Shauna Ennis celebrates with the Brendan Martin Cup. Tom Maher/INPHO
Royals Rule

Meath Magic, Kerry patches and what's next? - All-Ireland final talking points

Eamonn Murray’s side lifted the Brendan Martin Cup for the second year running yesterday.

1. Meath’s slow start to both halves

After seven minutes, Kerry were 1-2 to 0-0 up. Louise Ní Mhuircheartaigh capitalised on a Meath kick-out malfunction and lobbed Monica McGuirk to raise the game’s first green flag, the Kingdom star forward previously adding a free-kick to Ciara Murphy’s opener.

The experienced Royals didn’t panic, however, responding accordingly with an unanswered 1-6. A ninth-minute goal from Emma Troy sparked them to life, with Stacey Grimes and Vikki Wall also making important contributions on the scoreboard.

The back-to-back champions trust their well-documented system, and they wrestled their way on top, exploiting the Kingdom kick-out with an aggressive high press.

Eamonn Murray’s side were 1-8 to 1-5 up and in control at the break, but Kerry cut the gap to the minimum shortly after the restart. Meath got over their rocky resumption however, well and truly cancelling out those points from Síofra O’Shea and Ní Mhuircheartaigh (free).

The latter’s effort was Kerry’s last score of the game in the 35th minute, as Meath went on to win 3-10 to 1-7.

2. Kerry’s patches

Declan Quill and Darragh Long’s charges endured two big scoring droughts in the game: 15 minutes in the first half after Ní Mhuircheartaigh’s goal, and most worryingly, the bulk of the second half. 

They finished the opening period strong with O’Shea, Paris McCarthy and Lorraine Scanlon all on target to stay in touch, but Meath moved into ascension at critical junctures.

Their shooting let them down at times, particularly in the second half. That said, Meath’s defensive structure most likely made their shot selection tricky and the Royals didn’t exactly cover themselves in glory in front of goal themselves at times.

Contesting their first final since 2012 and chasing a first title since 1993, Kerry’s performance was patchy, and a more complete display was needed from this free-scoring side to swing the pendulum in their favour.

niamh-osullivan-and-katie-newe-celebrate-with-the-brendan-martin-cup-after-the-game Niamh O'Sullivan and Katie Newe celebrate. Ryan Byrne / INPHO Ryan Byrne / INPHO / INPHO

3. Key players and big contributions

Niamh O’Sullivan was named TG4 Player of the Match, but there were several Meath players who could have taken the prize. Wall was a colossus, with half-backs Troy and Aoibhín Cleary both absolutely immense too.

O’Sullivan and Ní Mhuircheartaigh finished with 1-2 a-piece, both evergreen stars who have given so much to their respective county jerseys.

Wall hit three points, two of those important frees. Grimes did likewise. Emma Duggan, Meath’s scorer-in-chief, didn’t quite hit the heights she has before the posts in recent weeks but she added a free and enjoyed some other key involvements, while Bridgetta Lynch made her impact felt from the bench with the all-important third goal.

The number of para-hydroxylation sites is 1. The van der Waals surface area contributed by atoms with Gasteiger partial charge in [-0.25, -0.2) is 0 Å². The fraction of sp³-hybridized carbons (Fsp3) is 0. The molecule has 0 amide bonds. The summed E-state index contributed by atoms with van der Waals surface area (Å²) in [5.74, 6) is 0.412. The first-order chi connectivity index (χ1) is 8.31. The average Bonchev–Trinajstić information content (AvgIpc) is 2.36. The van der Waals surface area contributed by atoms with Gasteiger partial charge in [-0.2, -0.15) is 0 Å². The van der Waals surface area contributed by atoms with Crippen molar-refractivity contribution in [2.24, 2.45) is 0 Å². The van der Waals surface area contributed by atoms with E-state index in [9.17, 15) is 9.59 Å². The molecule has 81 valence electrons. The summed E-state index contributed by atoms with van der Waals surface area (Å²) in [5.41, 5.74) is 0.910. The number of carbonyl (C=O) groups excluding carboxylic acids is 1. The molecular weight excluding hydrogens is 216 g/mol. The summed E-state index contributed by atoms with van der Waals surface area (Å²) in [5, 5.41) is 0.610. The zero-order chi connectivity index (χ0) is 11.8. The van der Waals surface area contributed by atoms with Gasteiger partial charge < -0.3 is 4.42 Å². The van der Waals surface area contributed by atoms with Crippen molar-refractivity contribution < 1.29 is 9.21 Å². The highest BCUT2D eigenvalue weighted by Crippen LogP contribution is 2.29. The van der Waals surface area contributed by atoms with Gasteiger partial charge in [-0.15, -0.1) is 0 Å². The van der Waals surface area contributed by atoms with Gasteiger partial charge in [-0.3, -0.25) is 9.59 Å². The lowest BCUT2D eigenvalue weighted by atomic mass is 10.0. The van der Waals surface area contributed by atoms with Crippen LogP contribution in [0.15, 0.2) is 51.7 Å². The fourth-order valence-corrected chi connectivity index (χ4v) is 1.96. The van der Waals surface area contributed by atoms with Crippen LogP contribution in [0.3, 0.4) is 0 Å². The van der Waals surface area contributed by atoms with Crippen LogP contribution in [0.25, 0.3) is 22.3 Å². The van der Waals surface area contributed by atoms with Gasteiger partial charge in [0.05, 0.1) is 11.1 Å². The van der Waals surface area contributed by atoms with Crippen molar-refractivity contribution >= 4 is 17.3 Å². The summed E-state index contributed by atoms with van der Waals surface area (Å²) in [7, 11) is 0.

But this Meath team is not about individuals. The team performance is all that matters, and they produced a really impressive one when it mattered most. “Us Meath women know how to stand up and fight, and we surely did that today,” O’Sullivan told TG4 afterwards. 

Meath magic.

4. The woman in the middle

Some of referee Maggie Farrelly’s calls raised a lot of eyebrows, with frustration on show amidst the 46,440 Croke Park spectators at times. It all boiled over in the dying minutes, when Wall was sin-binned to a chorus of boos around Jones’ Road.

The 2021 Footballer of the Year saw yellow for consistent fouling, charging the last offence — a card comes after three ticks. But some of the calls were dubious and incidents ambiguous, 50/50 to say the least with the physical Dunboyne star often fouled herself.

There were no shortage of frees given, leaving it difficult for the game to flow at times.

vikki-wall-leaves-the-pitch-after-being-sent-off Vikki Wall leaves the pitch after being sent off. Ryan Byrne / INPHO Ryan Byrne / INPHO / INPHO

The issue, perhaps, is that Farrelly’s hands are tied by the rule book, and the fact that ladies football is technically non-contact.

That’s a battle for another day; a bigger picture issue, and a solution needed fast.

5. What’s next?

The big question. “You’re probably good enough to win three or four in-a-row but we won’t,” Murray said post-match. He has signalled the end of an era, of sorts, in Meath in recent days with Wall and Orlagh Lally AFLW-bound and the backroom team expected to go their separate ways.

Other player departures are imminent, one certainty Troy who’s also set to move Down Under for non-sporting reasons, while question marks remain over Murray’s own future.

Meath’s recent success has blown the ladies football landscape wide open, breaking the Dublin-Cork duopoly: this was the first time since 2002 neither team featured in the final, the counties previously sharing every title from 2005 to 2020.

They’ll undoubtedly be back all guns blazing after their shock quarter-final exits this season, while Kerry, Donegal, Galway, Armagh and Mayo are among those in the chasing pack.

As Meath showed best, anything can happen. Who knows what’s to come in 2023?

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